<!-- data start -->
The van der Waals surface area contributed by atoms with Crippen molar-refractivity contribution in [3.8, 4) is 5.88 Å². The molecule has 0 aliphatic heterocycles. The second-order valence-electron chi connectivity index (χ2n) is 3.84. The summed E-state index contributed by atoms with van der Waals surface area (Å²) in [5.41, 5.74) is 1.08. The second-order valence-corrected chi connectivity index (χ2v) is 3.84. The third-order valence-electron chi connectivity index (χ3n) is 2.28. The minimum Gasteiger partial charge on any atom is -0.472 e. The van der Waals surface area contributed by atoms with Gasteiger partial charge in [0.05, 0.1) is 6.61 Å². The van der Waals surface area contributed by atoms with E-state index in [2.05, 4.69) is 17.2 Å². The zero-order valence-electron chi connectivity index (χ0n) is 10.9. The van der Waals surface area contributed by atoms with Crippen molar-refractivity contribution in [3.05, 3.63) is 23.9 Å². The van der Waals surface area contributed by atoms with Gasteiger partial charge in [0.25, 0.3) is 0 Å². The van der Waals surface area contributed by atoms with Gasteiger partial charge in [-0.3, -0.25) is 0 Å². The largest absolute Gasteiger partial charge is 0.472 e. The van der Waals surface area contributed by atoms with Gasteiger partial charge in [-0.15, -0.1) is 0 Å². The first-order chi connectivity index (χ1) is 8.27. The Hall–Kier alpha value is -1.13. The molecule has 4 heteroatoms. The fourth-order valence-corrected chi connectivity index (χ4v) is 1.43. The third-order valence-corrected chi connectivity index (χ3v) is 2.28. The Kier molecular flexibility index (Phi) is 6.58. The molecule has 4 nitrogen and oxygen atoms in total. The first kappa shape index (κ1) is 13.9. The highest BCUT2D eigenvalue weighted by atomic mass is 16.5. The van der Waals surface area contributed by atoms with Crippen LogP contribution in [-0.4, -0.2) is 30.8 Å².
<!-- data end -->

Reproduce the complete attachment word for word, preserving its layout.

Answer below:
The van der Waals surface area contributed by atoms with Crippen molar-refractivity contribution in [3.8, 4) is 5.88 Å². The molecule has 0 aliphatic heterocycles. The second-order valence-electron chi connectivity index (χ2n) is 3.84. The summed E-state index contributed by atoms with van der Waals surface area (Å²) in [5.41, 5.74) is 1.08. The second-order valence-corrected chi connectivity index (χ2v) is 3.84. The third-order valence-electron chi connectivity index (χ3n) is 2.28. The minimum Gasteiger partial charge on any atom is -0.472 e. The van der Waals surface area contributed by atoms with Gasteiger partial charge in [0.05, 0.1) is 6.61 Å². The van der Waals surface area contributed by atoms with E-state index in [2.05, 4.69) is 17.2 Å². The zero-order valence-electron chi connectivity index (χ0n) is 10.9. The van der Waals surface area contributed by atoms with Crippen molar-refractivity contribution in [3.05, 3.63) is 23.9 Å². The van der Waals surface area contributed by atoms with Gasteiger partial charge in [0.25, 0.3) is 0 Å². The van der Waals surface area contributed by atoms with Gasteiger partial charge in [-0.3, -0.25) is 0 Å². The largest absolute Gasteiger partial charge is 0.472 e. The van der Waals surface area contributed by atoms with Gasteiger partial charge in [-0.15, -0.1) is 0 Å². The first-order chi connectivity index (χ1) is 8.27. The Hall–Kier alpha value is -1.13. The molecule has 4 heteroatoms. The fourth-order valence-corrected chi connectivity index (χ4v) is 1.43. The third-order valence-corrected chi connectivity index (χ3v) is 2.28. The Kier molecular flexibility index (Phi) is 6.58. The molecule has 4 nitrogen and oxygen atoms in total. The first kappa shape index (κ1) is 13.9. The highest BCUT2D eigenvalue weighted by atomic mass is 16.5. The van der Waals surface area contributed by atoms with Crippen LogP contribution in [-0.4, -0.2) is 30.8 Å².